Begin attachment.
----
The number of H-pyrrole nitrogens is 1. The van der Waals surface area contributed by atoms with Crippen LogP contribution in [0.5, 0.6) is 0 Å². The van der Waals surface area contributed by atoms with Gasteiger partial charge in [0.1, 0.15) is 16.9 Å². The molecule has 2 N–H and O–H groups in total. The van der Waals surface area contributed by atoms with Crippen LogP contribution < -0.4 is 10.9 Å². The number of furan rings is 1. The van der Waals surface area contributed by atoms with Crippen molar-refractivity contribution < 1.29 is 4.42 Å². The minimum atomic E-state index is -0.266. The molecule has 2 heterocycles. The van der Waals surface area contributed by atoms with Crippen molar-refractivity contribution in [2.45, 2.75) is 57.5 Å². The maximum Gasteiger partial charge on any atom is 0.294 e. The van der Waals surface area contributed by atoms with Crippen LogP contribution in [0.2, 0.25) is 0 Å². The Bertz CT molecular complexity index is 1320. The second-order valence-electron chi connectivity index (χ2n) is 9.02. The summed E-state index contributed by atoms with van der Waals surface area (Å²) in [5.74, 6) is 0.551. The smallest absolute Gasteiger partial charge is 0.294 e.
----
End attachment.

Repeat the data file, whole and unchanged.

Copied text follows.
The number of H-pyrrole nitrogens is 1. The van der Waals surface area contributed by atoms with Crippen LogP contribution in [0.5, 0.6) is 0 Å². The van der Waals surface area contributed by atoms with Gasteiger partial charge in [0.1, 0.15) is 16.9 Å². The molecule has 2 N–H and O–H groups in total. The van der Waals surface area contributed by atoms with Crippen LogP contribution < -0.4 is 10.9 Å². The number of furan rings is 1. The van der Waals surface area contributed by atoms with Crippen molar-refractivity contribution < 1.29 is 4.42 Å². The minimum atomic E-state index is -0.266. The molecule has 2 heterocycles. The van der Waals surface area contributed by atoms with Crippen molar-refractivity contribution in [2.45, 2.75) is 57.5 Å². The maximum Gasteiger partial charge on any atom is 0.294 e. The van der Waals surface area contributed by atoms with Crippen LogP contribution in [0.2, 0.25) is 0 Å². The Bertz CT molecular complexity index is 1320. The second-order valence-electron chi connectivity index (χ2n) is 9.02. The summed E-state index contributed by atoms with van der Waals surface area (Å²) in [5.74, 6) is 0.551. The smallest absolute Gasteiger partial charge is 0.294 e.